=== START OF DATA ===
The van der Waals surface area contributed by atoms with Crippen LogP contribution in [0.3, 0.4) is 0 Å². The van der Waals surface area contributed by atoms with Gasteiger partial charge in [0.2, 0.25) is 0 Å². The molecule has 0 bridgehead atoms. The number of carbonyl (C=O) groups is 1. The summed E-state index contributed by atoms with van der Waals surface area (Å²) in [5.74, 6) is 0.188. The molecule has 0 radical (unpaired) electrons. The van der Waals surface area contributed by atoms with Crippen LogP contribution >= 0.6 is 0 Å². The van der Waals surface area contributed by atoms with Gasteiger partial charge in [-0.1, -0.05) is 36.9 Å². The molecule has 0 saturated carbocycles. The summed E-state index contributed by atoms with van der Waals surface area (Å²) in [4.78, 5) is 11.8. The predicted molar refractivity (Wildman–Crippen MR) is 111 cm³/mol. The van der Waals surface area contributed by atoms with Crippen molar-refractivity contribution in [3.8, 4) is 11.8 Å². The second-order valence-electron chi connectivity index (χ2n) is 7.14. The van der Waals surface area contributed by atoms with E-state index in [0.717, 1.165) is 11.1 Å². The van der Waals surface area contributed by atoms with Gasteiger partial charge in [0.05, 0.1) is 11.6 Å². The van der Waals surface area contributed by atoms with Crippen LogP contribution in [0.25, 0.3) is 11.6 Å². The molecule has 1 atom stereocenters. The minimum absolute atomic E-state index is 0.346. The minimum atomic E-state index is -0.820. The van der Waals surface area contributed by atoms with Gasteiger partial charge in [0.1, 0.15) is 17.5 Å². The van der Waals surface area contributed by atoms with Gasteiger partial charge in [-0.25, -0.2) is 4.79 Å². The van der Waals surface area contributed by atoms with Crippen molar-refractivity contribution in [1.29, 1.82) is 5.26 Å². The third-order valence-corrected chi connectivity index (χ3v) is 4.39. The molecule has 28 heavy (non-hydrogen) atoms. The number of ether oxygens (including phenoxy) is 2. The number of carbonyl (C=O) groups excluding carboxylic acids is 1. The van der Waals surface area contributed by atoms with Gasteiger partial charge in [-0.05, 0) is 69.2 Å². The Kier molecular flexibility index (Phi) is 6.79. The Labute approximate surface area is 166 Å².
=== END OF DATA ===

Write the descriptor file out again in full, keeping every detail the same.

The van der Waals surface area contributed by atoms with Crippen LogP contribution in [0.3, 0.4) is 0 Å². The van der Waals surface area contributed by atoms with Gasteiger partial charge in [0.2, 0.25) is 0 Å². The molecule has 0 bridgehead atoms. The number of carbonyl (C=O) groups is 1. The summed E-state index contributed by atoms with van der Waals surface area (Å²) in [5.74, 6) is 0.188. The molecule has 0 radical (unpaired) electrons. The van der Waals surface area contributed by atoms with Crippen LogP contribution >= 0.6 is 0 Å². The van der Waals surface area contributed by atoms with Gasteiger partial charge in [-0.1, -0.05) is 36.9 Å². The molecule has 0 saturated carbocycles. The summed E-state index contributed by atoms with van der Waals surface area (Å²) in [4.78, 5) is 11.8. The predicted molar refractivity (Wildman–Crippen MR) is 111 cm³/mol. The van der Waals surface area contributed by atoms with Crippen molar-refractivity contribution in [3.8, 4) is 11.8 Å². The second-order valence-electron chi connectivity index (χ2n) is 7.14. The van der Waals surface area contributed by atoms with E-state index in [0.717, 1.165) is 11.1 Å². The van der Waals surface area contributed by atoms with Gasteiger partial charge in [0.05, 0.1) is 11.6 Å². The van der Waals surface area contributed by atoms with Crippen LogP contribution in [0.25, 0.3) is 11.6 Å². The molecule has 1 atom stereocenters. The minimum absolute atomic E-state index is 0.346. The minimum atomic E-state index is -0.820. The van der Waals surface area contributed by atoms with Gasteiger partial charge in [0.1, 0.15) is 17.5 Å². The van der Waals surface area contributed by atoms with Gasteiger partial charge in [-0.25, -0.2) is 4.79 Å². The van der Waals surface area contributed by atoms with Crippen molar-refractivity contribution in [1.29, 1.82) is 5.26 Å². The third-order valence-corrected chi connectivity index (χ3v) is 4.39. The molecule has 28 heavy (non-hydrogen) atoms. The number of ether oxygens (including phenoxy) is 2. The number of carbonyl (C=O) groups excluding carboxylic acids is 1. The van der Waals surface area contributed by atoms with Gasteiger partial charge in [-0.05, 0) is 69.2 Å². The Kier molecular flexibility index (Phi) is 6.79. The Labute approximate surface area is 166 Å².